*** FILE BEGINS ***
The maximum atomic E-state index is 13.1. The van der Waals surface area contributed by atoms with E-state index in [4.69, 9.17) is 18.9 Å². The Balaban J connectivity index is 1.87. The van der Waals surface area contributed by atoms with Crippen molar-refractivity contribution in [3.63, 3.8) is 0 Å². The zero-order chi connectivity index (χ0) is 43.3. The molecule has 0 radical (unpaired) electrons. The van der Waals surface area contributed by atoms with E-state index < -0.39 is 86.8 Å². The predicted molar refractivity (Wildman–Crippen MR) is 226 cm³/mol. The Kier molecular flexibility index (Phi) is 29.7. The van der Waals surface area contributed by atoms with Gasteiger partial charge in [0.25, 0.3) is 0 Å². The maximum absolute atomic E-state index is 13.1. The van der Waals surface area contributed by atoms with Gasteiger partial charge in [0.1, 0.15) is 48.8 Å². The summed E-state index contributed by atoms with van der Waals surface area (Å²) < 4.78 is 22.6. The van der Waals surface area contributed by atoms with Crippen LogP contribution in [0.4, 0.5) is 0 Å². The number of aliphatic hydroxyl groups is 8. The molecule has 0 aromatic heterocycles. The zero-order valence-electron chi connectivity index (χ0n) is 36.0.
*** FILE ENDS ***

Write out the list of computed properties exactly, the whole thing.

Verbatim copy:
The maximum atomic E-state index is 13.1. The van der Waals surface area contributed by atoms with E-state index in [4.69, 9.17) is 18.9 Å². The Balaban J connectivity index is 1.87. The van der Waals surface area contributed by atoms with Crippen molar-refractivity contribution in [3.63, 3.8) is 0 Å². The zero-order chi connectivity index (χ0) is 43.3. The molecule has 0 radical (unpaired) electrons. The van der Waals surface area contributed by atoms with E-state index < -0.39 is 86.8 Å². The predicted molar refractivity (Wildman–Crippen MR) is 226 cm³/mol. The Kier molecular flexibility index (Phi) is 29.7. The van der Waals surface area contributed by atoms with Gasteiger partial charge in [0.25, 0.3) is 0 Å². The maximum absolute atomic E-state index is 13.1. The van der Waals surface area contributed by atoms with Gasteiger partial charge in [0.1, 0.15) is 48.8 Å². The summed E-state index contributed by atoms with van der Waals surface area (Å²) < 4.78 is 22.6. The van der Waals surface area contributed by atoms with Crippen LogP contribution in [0.4, 0.5) is 0 Å². The number of aliphatic hydroxyl groups is 8. The molecule has 0 aromatic heterocycles. The zero-order valence-electron chi connectivity index (χ0n) is 36.0.